Preoperative Exercise Testing Is a Better Predictor of Postoperative Complications than Pulmonary Function Testing for Patients with Lung Cancer


Objective: The aim of this preliminary study was to evaluate the feasibility of exercise testing (ET) for predicting postoperative complications in patients with impaired pulmonary function. Methods: Thirteen patients were prospectively enrolled. The enrollment criteria were FEV1.0% < 70% and emphysema score > 8 by the Goddard classification or interstitial pneumonia on chest computed tomography. Patients underwent testing for pulmonary function, six-minute walking test (6MWT), and stair-climbing test (SCT). Postoperative cardiopulmonary complications (PCPCs) were recorded. Results: Four patients developed PCPCs. There were no significant differences between the patients with PCPCs (n = 4) and those without PCPCs (n = 9) for background data and PFT. The distances achieved in the 6MWT were 503 ± 72.7 m for patients without PCPCs and 369 ± 50.7 m for patients with PCPCs (p = 0.011). The SCT climbing heights were 20.4 ± 5.3 m for patients without PCPCs and 14.9 ± 4.0 m for patients with PCPCs (P = 0.187). Cut-off points, including a 6MFT distance of less than 400 m, SCT height lower than 15 m, and SCT climbing speed less than 8.5 m/min, were predictive of CPCP. Conclusions: Exercise testing is more feasible for predicting postoperative cardiopulmonary complications than stationary pulmonary function testing.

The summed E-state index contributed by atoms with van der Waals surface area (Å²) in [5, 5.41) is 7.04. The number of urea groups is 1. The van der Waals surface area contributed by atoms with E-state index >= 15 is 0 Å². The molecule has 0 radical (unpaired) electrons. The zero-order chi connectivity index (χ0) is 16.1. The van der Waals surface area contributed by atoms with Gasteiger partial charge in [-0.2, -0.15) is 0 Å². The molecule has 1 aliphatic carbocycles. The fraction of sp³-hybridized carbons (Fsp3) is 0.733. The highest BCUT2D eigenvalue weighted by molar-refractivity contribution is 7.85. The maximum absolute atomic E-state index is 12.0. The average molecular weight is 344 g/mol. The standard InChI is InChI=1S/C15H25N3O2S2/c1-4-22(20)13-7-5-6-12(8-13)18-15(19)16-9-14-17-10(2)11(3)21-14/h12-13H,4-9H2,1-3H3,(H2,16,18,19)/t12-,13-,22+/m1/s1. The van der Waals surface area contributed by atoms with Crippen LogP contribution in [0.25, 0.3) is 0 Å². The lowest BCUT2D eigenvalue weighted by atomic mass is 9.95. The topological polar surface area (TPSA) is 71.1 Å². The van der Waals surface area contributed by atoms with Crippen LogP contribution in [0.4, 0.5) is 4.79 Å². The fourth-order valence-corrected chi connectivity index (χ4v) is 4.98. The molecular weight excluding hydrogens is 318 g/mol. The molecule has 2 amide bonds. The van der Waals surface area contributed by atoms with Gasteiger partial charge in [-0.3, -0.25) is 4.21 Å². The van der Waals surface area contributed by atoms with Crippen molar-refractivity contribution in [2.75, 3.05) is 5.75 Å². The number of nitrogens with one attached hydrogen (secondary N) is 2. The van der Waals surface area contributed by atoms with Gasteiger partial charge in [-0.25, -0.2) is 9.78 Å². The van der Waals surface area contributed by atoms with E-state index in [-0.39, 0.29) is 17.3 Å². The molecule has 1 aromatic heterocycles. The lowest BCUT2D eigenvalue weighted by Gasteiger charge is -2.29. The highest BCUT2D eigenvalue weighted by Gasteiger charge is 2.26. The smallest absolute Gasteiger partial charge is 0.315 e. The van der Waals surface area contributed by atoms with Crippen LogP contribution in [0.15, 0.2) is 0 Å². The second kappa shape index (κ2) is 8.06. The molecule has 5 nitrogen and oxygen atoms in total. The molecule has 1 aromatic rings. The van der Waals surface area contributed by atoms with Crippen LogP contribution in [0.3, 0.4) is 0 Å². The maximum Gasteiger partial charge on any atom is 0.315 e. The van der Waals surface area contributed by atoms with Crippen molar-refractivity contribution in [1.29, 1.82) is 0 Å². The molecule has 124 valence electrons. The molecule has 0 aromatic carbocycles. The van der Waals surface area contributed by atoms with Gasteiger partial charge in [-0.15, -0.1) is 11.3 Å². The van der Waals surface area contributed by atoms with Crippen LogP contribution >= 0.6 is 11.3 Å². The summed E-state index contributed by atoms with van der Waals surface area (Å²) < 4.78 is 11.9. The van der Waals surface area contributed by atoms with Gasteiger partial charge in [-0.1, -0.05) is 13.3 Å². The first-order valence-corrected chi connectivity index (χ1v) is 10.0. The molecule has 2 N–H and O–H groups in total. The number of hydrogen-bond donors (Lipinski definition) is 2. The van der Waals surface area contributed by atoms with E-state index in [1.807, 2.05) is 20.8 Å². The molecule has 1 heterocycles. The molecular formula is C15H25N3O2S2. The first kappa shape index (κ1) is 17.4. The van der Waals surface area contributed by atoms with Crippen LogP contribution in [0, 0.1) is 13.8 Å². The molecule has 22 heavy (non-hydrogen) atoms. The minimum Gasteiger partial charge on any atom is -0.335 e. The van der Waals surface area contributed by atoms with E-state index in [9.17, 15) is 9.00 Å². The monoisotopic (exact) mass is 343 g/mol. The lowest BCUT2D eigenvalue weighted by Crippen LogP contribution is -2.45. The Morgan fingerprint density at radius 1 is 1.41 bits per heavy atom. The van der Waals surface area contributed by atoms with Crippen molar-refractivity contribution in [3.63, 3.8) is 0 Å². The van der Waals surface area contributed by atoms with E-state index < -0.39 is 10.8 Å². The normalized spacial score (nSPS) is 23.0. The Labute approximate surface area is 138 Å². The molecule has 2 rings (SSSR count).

Share and Cite:

Hata, A. , Sekine, Y. , Koh, E. and Yamaguchi, N. (2015) Preoperative Exercise Testing Is a Better Predictor of Postoperative Complications than Pulmonary Function Testing for Patients with Lung Cancer. Open Journal of Thoracic Surgery, 5, 15-20. doi: 10.4236/ojts.2015.51004.

Conflicts of Interest

The authors declare no conflicts of interest.


[1] Colice, G.L., Shafazand, S., Griffin, J.P., Keenan, R. and Bolliger, C.T., American College of Chest Physicians (2007) Physiologic Evaluation of the Patient with Lung Cancer Being Considered for Resectional Surgery: ACCP Evidenced-Based Clinical Practice Guidelines (2nd Edition). Chest, 132, 161S-177S.
[2] Sekine, Y., Iwata, T., Chiyo, M., Yasufuku, K., Motohashi, S., Yoshida, S., et al. (2003) Minimal Alteration of Pulmonary Function after Lobectomy in Lung Cancer Patients with COPD. The Annals of Thoracic Surgery, 76, 356-361.
[3] Fishman, A., Martinez, F., Naunheim, K., Piantadosi, S., Wise, R., Ries, A., et al. (2003) National Emphysema Treatment Trial Research Group. A Randomized Trial Comparing Lung-Volume-Reduction Surgery with Medical Therapy for Severe Emphysema. The New England Journal of Medicine, 348, 2059-2073.
[4] Brunelli, A., Al Refai, M., Monteverde, M., Borri, A., Salati, M. and Fianchini, A. (2002) Stair Climbing Test Predicts Cardiopulmonary Complications after Lung Resection. Chest, 121, 1106-1110.
[5] Olsen, G.N. (1989) The Evolving Role of Exercise Testing Prior to Lung Resection. Chest, 95, 218-225.
[6] Datta, D. and Lahiri, B. (2003) Preoperative Evaluation of Patients Undergoing Lung Resection Surgery. Chest, 123, 2096-2103.